HERE was once a forester, who went into the forest to hunt.
When he entered it, he heard
a screaming as if a little child was there.
He followed the sound, and at last came to a high tree.
In the top of it a little
child was sitting. His mother had fallen asleep under
the tree with the child, and
a bird of prey had seen him in her arms, flown down,
and snatched him away, and set
him on the high tree.
The forester climbed the tree, and brought the child
down. And he thought to
himself, "I will take him home, and bring him up with
He took him home, and the two children grew up
together. The one he had found in a
tree, he called Bird-Found, because a bird had carried
Bird-Found and Lina loved each other so dearly, that
when they did not see each
other they were sad.
The forester, however, had an old cook, who one evening
took two pails and began to
fetch water, and did not go once only, but many times,
out to the spring.
 Lina saw this and said, "Hark you, old Sanna, why are
you fetching so much
Then the cook said, "Early to-morrow morning, when the
forester is out
hunting, I will heat the water. When it is boiling in
the kettle, I will threw in
Bird-Found, and will boil him in it."
Betimes next morning, the forester got up and went out
hunting, and when he was gone
the children were still in bed. Then Lina said to
Bird-Found, "If you
will never leave me, I will never leave you."
Bird-Found said, "Neither now, nor ever, will I leave
Then said Lina, "I will tell you. Last night, old
Sanna carried so many
buckets of water into the house that I asked her why
she was doing so. She said
that early to-morrow morning, when Father was out
hunting, she would set on the
kettle full of water, threw you into it and boil you.
But we will get up quickly,
dress ourselves, and go away together."
The two children, therefore, got up, dressed themselves
quickly, and went away.
When the water in the kettle was boiling, the cook came
into the bedroom to fetch
Bird-Found and throw him into it. But when she came
in, and went to the beds, both
the children were gone.
Then she was terribly frightened, and she said to
herself, "What shall I
say now when the forester comes home and sees that the
children are gone? They must
be followed instantly and brought back."
Then the cook sent three servants after them, who were
to run and overtake the
The children, however, were sitting outside the forest,
 when they saw from afar the three servants running,
Lina said to Bird-Found,
"Never leave me, and I will never leave you."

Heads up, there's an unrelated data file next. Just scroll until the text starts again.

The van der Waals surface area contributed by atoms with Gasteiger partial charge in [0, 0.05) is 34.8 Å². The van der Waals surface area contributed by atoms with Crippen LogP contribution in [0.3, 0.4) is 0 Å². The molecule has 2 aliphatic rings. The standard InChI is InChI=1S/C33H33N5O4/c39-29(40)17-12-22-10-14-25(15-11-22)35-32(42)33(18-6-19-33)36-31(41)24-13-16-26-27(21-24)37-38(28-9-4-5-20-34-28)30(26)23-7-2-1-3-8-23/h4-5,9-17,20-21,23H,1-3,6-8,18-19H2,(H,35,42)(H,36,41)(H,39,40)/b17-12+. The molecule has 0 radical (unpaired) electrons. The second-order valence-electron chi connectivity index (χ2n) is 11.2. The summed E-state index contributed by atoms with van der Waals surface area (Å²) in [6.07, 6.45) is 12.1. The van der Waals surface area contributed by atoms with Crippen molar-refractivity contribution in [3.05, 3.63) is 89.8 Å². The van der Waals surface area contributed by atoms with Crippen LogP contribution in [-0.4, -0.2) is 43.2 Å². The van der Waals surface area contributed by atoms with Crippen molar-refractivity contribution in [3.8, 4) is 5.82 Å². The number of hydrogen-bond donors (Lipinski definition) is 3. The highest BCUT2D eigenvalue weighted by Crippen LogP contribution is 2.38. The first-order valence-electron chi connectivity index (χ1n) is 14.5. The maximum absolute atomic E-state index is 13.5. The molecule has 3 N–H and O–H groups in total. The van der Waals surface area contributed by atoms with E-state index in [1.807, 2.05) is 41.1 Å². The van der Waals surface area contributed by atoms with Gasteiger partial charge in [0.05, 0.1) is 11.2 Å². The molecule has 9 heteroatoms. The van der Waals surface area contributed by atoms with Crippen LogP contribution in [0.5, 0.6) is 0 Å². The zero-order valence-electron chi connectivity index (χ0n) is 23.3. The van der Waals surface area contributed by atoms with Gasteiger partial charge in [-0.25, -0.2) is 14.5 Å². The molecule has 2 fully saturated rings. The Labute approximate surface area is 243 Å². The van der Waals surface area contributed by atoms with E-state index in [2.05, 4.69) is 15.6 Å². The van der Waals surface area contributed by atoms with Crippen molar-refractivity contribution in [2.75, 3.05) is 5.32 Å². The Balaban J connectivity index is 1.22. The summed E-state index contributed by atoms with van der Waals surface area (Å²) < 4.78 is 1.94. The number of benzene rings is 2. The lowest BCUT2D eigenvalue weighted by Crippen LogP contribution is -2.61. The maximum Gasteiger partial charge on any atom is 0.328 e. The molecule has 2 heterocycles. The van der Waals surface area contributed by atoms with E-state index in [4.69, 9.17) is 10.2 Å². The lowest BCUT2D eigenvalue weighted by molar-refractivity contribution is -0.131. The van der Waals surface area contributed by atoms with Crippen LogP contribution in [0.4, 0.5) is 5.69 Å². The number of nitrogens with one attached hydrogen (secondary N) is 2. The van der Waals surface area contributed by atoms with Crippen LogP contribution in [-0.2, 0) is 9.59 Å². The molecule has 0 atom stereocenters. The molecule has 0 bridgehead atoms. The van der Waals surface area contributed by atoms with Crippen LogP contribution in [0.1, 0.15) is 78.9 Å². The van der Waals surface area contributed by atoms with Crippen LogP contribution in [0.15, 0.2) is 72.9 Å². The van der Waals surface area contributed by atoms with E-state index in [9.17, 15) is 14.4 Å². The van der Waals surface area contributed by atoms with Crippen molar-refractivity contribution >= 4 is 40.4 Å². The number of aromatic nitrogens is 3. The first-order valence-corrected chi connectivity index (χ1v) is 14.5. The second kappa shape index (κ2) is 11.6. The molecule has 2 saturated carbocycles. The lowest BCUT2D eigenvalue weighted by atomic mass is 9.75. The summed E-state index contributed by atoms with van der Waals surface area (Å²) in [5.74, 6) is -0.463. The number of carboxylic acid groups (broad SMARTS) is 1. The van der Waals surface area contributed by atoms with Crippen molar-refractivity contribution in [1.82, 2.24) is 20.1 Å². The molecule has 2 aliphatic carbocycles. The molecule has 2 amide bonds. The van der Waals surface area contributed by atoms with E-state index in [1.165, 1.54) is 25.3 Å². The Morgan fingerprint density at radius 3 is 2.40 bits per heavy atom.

Bird-Found said, "Neither now, nor ever."
Then said Lina, "Do you become a rose-tree, and I the
When the three servants came to the forest, nothing was
there but a rose-tree and
one rose on it; the children were nowhere. Said they,
"There is nothing
to be done here," and they went home and told the cook
that they had seen
nothing in the forest but a little rose-bush with one
rose on it.
Then the old cook scolded and said, "You simpletons,
you should have cut
the rose-bush in two, and have broken off the rose and
brought it home with you.
Go, and do it at once."
They had therefore to go out and look for the second
time. The children, however,
saw them coming from a distance.
Then Lina said, "Bird-Found, never leave me, and I will
Bird-Found said, "Neither now, nor ever."
Said Lina, "Then do you become a church, and I'
ll be the chandelier
So when the three servants came, nothing was there but
a church, with a chandelier
in it. They said therefore to each other, "What can we
do here? Let us
go home." When they got home, the cook asked if they
had not found them.
They said no, they had found nothing but a church, and
that there was a chandelier
The cook scolded them and said, "You fools! Why did
you not pull the
church to pieces, and bring the chandelier home with
 And now the old cook herself got on her legs, and went,
with the three servants, in
pursuit of the children. The children saw from afar
that the three servants were
coming, and the cook waddling after them.
Then said Lina, "Bird-Found, never leave me, and I will
Then said Bird-Found, "Neither now, nor ever."
Said Lina, "Be a fishpond, and I will be the duck upon
The cook, however, came up to them, and when she saw
the pond she lay down by it,
and was about to drink it up, when she fell into the
water, and there the old Witch
had to drown.
The children went home together, and were heartily
delighted, and if they are not
dead, they are living still.
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